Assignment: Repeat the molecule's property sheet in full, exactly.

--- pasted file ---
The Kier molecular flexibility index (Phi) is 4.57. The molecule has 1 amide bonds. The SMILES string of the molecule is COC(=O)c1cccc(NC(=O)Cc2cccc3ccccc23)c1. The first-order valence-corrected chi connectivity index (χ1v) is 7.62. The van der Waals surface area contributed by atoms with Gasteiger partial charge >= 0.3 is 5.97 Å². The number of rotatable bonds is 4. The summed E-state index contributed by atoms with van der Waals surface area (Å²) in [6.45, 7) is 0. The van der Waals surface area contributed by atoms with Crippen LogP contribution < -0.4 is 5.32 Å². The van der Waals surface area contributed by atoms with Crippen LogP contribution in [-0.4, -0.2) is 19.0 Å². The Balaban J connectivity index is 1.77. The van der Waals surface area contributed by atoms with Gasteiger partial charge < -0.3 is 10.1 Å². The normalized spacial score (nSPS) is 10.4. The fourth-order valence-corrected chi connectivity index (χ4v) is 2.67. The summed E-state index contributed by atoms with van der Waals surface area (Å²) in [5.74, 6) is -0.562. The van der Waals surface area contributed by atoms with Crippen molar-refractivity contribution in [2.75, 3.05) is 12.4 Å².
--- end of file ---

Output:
The Kier molecular flexibility index (Phi) is 4.57. The molecule has 1 amide bonds. The SMILES string of the molecule is COC(=O)c1cccc(NC(=O)Cc2cccc3ccccc23)c1. The first-order valence-corrected chi connectivity index (χ1v) is 7.62. The van der Waals surface area contributed by atoms with Gasteiger partial charge >= 0.3 is 5.97 Å². The number of rotatable bonds is 4. The summed E-state index contributed by atoms with van der Waals surface area (Å²) in [6.45, 7) is 0. The van der Waals surface area contributed by atoms with Crippen LogP contribution < -0.4 is 5.32 Å². The van der Waals surface area contributed by atoms with Crippen LogP contribution in [-0.4, -0.2) is 19.0 Å². The Balaban J connectivity index is 1.77. The van der Waals surface area contributed by atoms with Gasteiger partial charge < -0.3 is 10.1 Å². The normalized spacial score (nSPS) is 10.4. The fourth-order valence-corrected chi connectivity index (χ4v) is 2.67. The summed E-state index contributed by atoms with van der Waals surface area (Å²) in [5.74, 6) is -0.562. The van der Waals surface area contributed by atoms with Crippen molar-refractivity contribution in [2.75, 3.05) is 12.4 Å².